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26/09/2016

Development banks urged to learn from lessons of the past

Development Policy

Development banks urged to learn from lessons of the past

A Kenyan farmer inspects crops that have been grown with the help of the Two Degrees Up project.

[CIAT/Flickr]

A new study has shown that foreign investment has to be more targeted if the objective of limiting global warming to two degrees is to be achieved. EurActiv Germany reports.

Advocates of development cooperation can no longer isolate the fight against poverty and hunger from climate and environment protection. The European Year for Development 2015 has focused on establishing sustainable approaches to climate change, global trade, agriculture and consumption.

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Development banks play a crucial role in international climate policy and in recent months many have made significant announcements about their future direction. However, a study presented at the COP21 summit, carried out by the NewClimate Institute, Germanwatch and the 2°C Investing Initiative, has concluded that although the banks have made decent inroads, their targets are not ambitious enough.

Development banks must prioritise two degrees target

“We have found that ‘climate mainstreaming’ does not take the two degree limit into account,” complained Jakob Thomä of the 2°C Investing Initiative. Not a single development bank has set investment criteria that is compatible with the two degree target, said the co-author of the report.

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Experts have warned that an alignment of objectives is now urgently needed. Developing and emerging countries emit an enormous amount of greenhouse gases, due mostly to a lack of circular economy for waste disposal and the large amount of goods produced for the developed world.

According to Oxfam, poorer nations are facing a major threat from the effects of climate change and a recent report by the aid organisation warned that a three degrees Celsius increase would land developing countries with a bill of around €741 billion in “adjustment costs” and that the effects of climate change would cost their economies around €1.6 trillion a year.

However, Thomä sees positive signs. He pointed out that development banks could already introduce climate objectives into their investment criteria, through qualitative and quantitative benchmarks and ‘shadow’ carbon pricing. “That is why robust criteria could be easily introduced, with very little or no additional costs,” he added.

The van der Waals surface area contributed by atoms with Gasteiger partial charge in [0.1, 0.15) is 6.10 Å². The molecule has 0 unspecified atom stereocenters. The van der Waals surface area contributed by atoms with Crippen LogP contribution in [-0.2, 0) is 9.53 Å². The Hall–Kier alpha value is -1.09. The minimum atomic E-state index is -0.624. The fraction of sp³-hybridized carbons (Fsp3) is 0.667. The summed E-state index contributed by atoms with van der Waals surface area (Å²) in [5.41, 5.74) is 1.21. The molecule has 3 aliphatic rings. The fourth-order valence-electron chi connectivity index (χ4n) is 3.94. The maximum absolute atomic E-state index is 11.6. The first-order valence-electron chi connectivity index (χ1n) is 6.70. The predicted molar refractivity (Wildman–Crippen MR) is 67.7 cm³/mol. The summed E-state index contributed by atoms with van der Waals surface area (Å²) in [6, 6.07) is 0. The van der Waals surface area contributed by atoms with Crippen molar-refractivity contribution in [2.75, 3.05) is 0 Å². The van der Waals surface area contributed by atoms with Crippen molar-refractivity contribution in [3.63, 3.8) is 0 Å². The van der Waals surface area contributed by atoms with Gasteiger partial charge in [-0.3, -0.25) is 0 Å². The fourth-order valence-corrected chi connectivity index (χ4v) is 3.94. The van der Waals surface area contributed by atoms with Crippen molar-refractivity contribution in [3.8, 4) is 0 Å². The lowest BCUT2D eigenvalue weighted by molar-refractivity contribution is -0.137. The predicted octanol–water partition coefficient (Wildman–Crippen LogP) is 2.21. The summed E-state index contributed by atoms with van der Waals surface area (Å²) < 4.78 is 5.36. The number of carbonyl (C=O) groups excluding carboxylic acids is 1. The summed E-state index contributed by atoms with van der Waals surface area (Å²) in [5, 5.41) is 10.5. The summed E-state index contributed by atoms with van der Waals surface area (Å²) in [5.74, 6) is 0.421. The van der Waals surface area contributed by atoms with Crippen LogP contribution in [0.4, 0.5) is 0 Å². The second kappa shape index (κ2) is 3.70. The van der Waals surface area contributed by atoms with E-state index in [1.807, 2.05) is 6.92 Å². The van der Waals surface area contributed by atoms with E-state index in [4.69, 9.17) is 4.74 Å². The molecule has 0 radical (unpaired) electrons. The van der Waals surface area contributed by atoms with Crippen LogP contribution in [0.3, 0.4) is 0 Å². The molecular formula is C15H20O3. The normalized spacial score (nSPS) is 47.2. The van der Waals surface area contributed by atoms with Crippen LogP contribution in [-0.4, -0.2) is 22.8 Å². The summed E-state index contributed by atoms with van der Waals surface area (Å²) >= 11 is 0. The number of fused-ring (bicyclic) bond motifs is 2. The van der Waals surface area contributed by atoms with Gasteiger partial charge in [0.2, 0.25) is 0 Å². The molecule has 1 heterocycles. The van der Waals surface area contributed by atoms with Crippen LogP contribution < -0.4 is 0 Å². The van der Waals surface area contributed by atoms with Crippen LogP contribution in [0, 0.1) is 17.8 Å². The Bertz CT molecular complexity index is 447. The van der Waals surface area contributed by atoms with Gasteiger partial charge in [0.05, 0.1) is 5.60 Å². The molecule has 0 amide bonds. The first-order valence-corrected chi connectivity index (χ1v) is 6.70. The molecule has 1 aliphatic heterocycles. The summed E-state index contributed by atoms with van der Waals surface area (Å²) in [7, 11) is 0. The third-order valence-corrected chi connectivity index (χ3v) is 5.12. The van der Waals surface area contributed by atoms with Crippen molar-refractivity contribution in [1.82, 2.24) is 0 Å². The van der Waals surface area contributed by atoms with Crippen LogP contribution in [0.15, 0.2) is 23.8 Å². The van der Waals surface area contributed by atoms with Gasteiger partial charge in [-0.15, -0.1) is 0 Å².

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Niklas Höhne of the NewClimate Institute went some way toward explaining what these criteria could look like. “Certain projects and technologies are already fully compatible with the two degrees target.” These include renewable energy projects. Yet, others are clearly unacceptable, such as coal-fired power stations that do not include carbon capture and storage.

Learning from past mistakes

In other investment sectors the study recommends qualitative and quantitative measures. Energy-efficiency projects, for example, are only two degrees compatible if their efficiency gains are ambitious enough. Gas power plants would have to be integrated into national decarbonisation plans, that lead up to the objective of having zero emissions by 2050.

This is where the lessons of the past should come into play. The Clean Development Mechanism (CDM), defined in the Kyoto Protocol has provided financing worth €1.6 billion to 7,900 projects in 107 countries since 2005. However, the CDM has mainly benefited industrial gas producers, such as nitrogen oxide and refrigerant gases, as well as dam-building projects, according to climate experts.

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Lutz Weischer, a climate policy expert with Germanwatch, and one of the authors of the study, supported the introduction of criteria based on the two degrees target, saying that it could be a “point of reference”. Such criteria should be introduced immediately, according to Weisher, for example, in regard to the Green Climate Fund, which recently launched its first eight projects. Industrialised countries have pledged $100 billion to the fund.

Further Reading